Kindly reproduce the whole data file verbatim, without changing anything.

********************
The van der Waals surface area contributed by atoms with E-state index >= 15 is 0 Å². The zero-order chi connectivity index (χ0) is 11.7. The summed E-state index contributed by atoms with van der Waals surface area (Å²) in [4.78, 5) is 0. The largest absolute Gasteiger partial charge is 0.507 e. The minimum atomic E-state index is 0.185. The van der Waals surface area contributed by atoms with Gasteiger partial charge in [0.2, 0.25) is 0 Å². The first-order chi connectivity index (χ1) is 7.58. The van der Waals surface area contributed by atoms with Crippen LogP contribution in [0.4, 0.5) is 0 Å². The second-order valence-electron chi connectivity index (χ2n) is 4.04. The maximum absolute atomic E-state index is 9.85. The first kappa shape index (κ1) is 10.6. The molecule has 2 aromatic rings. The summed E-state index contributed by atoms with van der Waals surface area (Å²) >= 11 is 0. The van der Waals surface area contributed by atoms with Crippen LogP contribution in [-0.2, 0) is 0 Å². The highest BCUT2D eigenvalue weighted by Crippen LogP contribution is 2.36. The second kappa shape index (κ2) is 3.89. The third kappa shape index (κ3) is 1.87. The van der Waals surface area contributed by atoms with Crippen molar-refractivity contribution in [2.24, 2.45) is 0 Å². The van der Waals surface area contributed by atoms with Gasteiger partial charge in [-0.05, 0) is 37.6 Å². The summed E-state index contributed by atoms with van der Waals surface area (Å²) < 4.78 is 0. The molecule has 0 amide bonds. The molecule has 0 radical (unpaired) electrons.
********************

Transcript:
The van der Waals surface area contributed by atoms with E-state index >= 15 is 0 Å². The zero-order chi connectivity index (χ0) is 11.7. The summed E-state index contributed by atoms with van der Waals surface area (Å²) in [4.78, 5) is 0. The largest absolute Gasteiger partial charge is 0.507 e. The minimum atomic E-state index is 0.185. The van der Waals surface area contributed by atoms with Gasteiger partial charge in [0.2, 0.25) is 0 Å². The first-order chi connectivity index (χ1) is 7.58. The van der Waals surface area contributed by atoms with Crippen LogP contribution in [0.4, 0.5) is 0 Å². The second-order valence-electron chi connectivity index (χ2n) is 4.04. The maximum absolute atomic E-state index is 9.85. The first kappa shape index (κ1) is 10.6. The molecule has 2 aromatic rings. The summed E-state index contributed by atoms with van der Waals surface area (Å²) >= 11 is 0. The van der Waals surface area contributed by atoms with Crippen LogP contribution in [-0.2, 0) is 0 Å². The highest BCUT2D eigenvalue weighted by Crippen LogP contribution is 2.36. The second kappa shape index (κ2) is 3.89. The third kappa shape index (κ3) is 1.87. The van der Waals surface area contributed by atoms with Crippen molar-refractivity contribution in [2.24, 2.45) is 0 Å². The van der Waals surface area contributed by atoms with Gasteiger partial charge in [-0.05, 0) is 37.6 Å². The summed E-state index contributed by atoms with van der Waals surface area (Å²) < 4.78 is 0. The molecule has 0 amide bonds. The molecule has 0 radical (unpaired) electrons.